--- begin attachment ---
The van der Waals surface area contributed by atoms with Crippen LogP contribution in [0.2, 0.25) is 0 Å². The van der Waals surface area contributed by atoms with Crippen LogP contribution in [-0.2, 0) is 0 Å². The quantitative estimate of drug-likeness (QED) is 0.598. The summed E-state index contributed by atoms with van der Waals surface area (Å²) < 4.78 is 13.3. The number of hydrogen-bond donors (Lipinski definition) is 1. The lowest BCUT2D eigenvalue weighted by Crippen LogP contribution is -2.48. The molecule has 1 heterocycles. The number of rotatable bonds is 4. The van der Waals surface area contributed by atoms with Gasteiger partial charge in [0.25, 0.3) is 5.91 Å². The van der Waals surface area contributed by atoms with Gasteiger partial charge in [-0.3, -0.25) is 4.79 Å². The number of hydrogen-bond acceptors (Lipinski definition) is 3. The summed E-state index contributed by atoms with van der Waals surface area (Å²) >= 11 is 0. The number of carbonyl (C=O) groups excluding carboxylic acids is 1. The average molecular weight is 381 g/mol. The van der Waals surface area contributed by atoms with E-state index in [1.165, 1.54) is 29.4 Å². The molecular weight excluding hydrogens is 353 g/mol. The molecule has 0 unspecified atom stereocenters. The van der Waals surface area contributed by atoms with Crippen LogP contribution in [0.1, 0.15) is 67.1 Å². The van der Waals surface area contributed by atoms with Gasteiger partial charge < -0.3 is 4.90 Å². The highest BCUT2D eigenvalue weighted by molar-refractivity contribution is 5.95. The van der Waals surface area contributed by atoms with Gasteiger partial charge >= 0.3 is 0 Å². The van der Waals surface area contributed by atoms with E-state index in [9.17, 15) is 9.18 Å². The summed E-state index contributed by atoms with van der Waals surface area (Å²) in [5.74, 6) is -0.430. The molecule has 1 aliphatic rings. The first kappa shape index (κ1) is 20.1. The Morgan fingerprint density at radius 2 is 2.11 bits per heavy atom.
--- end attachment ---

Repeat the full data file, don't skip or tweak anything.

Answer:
The van der Waals surface area contributed by atoms with Crippen LogP contribution in [0.2, 0.25) is 0 Å². The van der Waals surface area contributed by atoms with Crippen LogP contribution in [-0.2, 0) is 0 Å². The quantitative estimate of drug-likeness (QED) is 0.598. The summed E-state index contributed by atoms with van der Waals surface area (Å²) < 4.78 is 13.3. The number of hydrogen-bond donors (Lipinski definition) is 1. The lowest BCUT2D eigenvalue weighted by Crippen LogP contribution is -2.48. The molecule has 1 heterocycles. The number of rotatable bonds is 4. The van der Waals surface area contributed by atoms with Gasteiger partial charge in [0.25, 0.3) is 5.91 Å². The van der Waals surface area contributed by atoms with Gasteiger partial charge in [-0.3, -0.25) is 4.79 Å². The number of hydrogen-bond acceptors (Lipinski definition) is 3. The summed E-state index contributed by atoms with van der Waals surface area (Å²) >= 11 is 0. The number of carbonyl (C=O) groups excluding carboxylic acids is 1. The average molecular weight is 381 g/mol. The van der Waals surface area contributed by atoms with E-state index in [1.165, 1.54) is 29.4 Å². The molecular weight excluding hydrogens is 353 g/mol. The molecule has 0 unspecified atom stereocenters. The van der Waals surface area contributed by atoms with Crippen LogP contribution in [0.1, 0.15) is 67.1 Å². The van der Waals surface area contributed by atoms with Gasteiger partial charge < -0.3 is 4.90 Å². The highest BCUT2D eigenvalue weighted by molar-refractivity contribution is 5.95. The van der Waals surface area contributed by atoms with Gasteiger partial charge >= 0.3 is 0 Å². The van der Waals surface area contributed by atoms with E-state index in [9.17, 15) is 9.18 Å². The summed E-state index contributed by atoms with van der Waals surface area (Å²) in [5.74, 6) is -0.430. The molecule has 1 aliphatic rings. The first kappa shape index (κ1) is 20.1. The Morgan fingerprint density at radius 2 is 2.11 bits per heavy atom.